Varieties
White asparagus is cultivated by denying the plants light and increasing the amount of ultraviolet light exposed to the plants while they are being grown. Purple asparagus differs from its green and white counterparts, having high sugar and low fibre levels. Purple asparagus was originally developed in Italy and commercialised under the variety name Violetto d’Albenga. Since then, breeding work has continued in countries such as the United States and New Zealand.

Prussian Asparagus, which is brought to some English markets, is not a species of Asparagus at all, but consists of the spikes of Ornithogalum pyrenaicum, which grows abundantly in hedges and pastures

White asparagus (left) and green asparagus (right

As Food & Vegetable
In their simplest form, the shoots are boiled or steamed until tender and served with a light sauce like hollandaise or melted butter or a drizzle of olive oil with a dusting of Parmesan cheese. A refinement is to tie the shoots into sheaves and stand them so that the lower part of the stalks are boiled, while the more tender heads are steamed. Tall cylindrical asparagus cooking pots have liners with handles and perforated bases to make this process foolproof.

Unlike most vegetables, where the smaller and thinner are the more tender, thick asparagus stalks have more tender volume to the proportion of skin. When asparagus have been too long in the market, the cut ends will have dried and gone slightly concave. Meticulous cooks scrape asparagus stalks with a vegetable peeler, stroking away from the head, and refresh them in ice-cold water before steaming them; the peel is often added back to the cooking water and removed only after the asparagus is done, this is supposed to prevent diluting the flavor. Small or full-sized stalks can be made into asparagus soup. Cantonese restaurants in the United States often serve asparagus stir-fried with chicken, shrimp, or beef, also wrapped in bacon. Asparagus may also be quickly grilled over charcoal or hardwood embers, for an infusion of smoke flavor. Asparagus is one of few foods which is considered acceptable to eat with the hands in polite company, although this is more common in Europe.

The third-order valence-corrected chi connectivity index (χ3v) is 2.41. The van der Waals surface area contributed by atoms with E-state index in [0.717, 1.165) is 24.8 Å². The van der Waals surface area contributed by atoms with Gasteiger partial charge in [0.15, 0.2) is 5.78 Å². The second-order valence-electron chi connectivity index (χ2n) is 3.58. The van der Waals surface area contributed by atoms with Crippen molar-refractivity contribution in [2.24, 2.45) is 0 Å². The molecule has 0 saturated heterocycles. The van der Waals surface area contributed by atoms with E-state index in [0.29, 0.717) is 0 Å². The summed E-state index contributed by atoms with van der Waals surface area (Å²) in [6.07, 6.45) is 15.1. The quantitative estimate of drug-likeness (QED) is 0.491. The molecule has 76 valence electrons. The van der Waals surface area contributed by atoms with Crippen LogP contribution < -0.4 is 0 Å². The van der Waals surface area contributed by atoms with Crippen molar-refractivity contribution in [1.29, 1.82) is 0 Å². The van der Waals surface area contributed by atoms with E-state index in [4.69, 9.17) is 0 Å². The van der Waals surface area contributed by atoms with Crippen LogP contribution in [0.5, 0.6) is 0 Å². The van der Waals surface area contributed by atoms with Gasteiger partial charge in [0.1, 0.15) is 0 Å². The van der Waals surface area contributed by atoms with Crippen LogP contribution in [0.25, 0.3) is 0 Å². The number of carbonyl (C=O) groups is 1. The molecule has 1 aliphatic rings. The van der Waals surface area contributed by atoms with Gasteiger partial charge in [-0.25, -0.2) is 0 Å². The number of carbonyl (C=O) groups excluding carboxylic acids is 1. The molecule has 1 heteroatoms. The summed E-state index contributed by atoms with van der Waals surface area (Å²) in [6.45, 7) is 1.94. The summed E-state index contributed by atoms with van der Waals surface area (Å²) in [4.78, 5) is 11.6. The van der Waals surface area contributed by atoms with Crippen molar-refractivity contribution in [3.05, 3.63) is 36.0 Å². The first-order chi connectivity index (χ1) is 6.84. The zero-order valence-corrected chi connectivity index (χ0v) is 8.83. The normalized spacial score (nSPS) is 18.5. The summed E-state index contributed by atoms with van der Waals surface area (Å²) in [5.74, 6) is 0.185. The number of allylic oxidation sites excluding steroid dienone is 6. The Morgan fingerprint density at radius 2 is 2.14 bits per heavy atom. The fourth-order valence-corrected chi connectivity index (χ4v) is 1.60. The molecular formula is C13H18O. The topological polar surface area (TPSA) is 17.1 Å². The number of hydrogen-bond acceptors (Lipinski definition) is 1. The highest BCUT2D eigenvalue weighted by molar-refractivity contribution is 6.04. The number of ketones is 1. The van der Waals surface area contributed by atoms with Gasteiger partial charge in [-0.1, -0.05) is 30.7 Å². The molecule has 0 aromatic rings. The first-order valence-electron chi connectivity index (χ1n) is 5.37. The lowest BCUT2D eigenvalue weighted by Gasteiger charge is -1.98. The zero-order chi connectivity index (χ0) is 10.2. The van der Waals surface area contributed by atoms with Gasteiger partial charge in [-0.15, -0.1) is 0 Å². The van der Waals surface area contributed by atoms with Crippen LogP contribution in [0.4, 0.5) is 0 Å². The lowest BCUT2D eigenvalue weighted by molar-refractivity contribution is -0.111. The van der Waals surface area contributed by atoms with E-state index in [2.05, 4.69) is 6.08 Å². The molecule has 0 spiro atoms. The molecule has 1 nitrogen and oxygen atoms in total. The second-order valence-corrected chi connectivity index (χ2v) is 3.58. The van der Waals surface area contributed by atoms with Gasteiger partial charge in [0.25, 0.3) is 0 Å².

Chemical Constituents:
Certain compounds in asparagus are metabolized to yield ammonia and various sulfur-containing degradation products, including various thiols and thioesters, which give urine a characteristic smell.

Some of the volatile organic compounds responsible for the smell are:

*methanethiol
*dimethyl sulfide
*dimethyl disulfide
*bis(methylthio)methane
*dimethyl sulfoxide
*dimethyl sulfone

Medicinal Action and Uses:—The virtues of Asparagus are well known as a diuretic and laxative; and for those of sedentary habits who suffer from symptoms of gravel, it has been found very beneficial, as well as in cases of dropsy. The fresh expressed juice is taken medicinally in tablespoonful doses.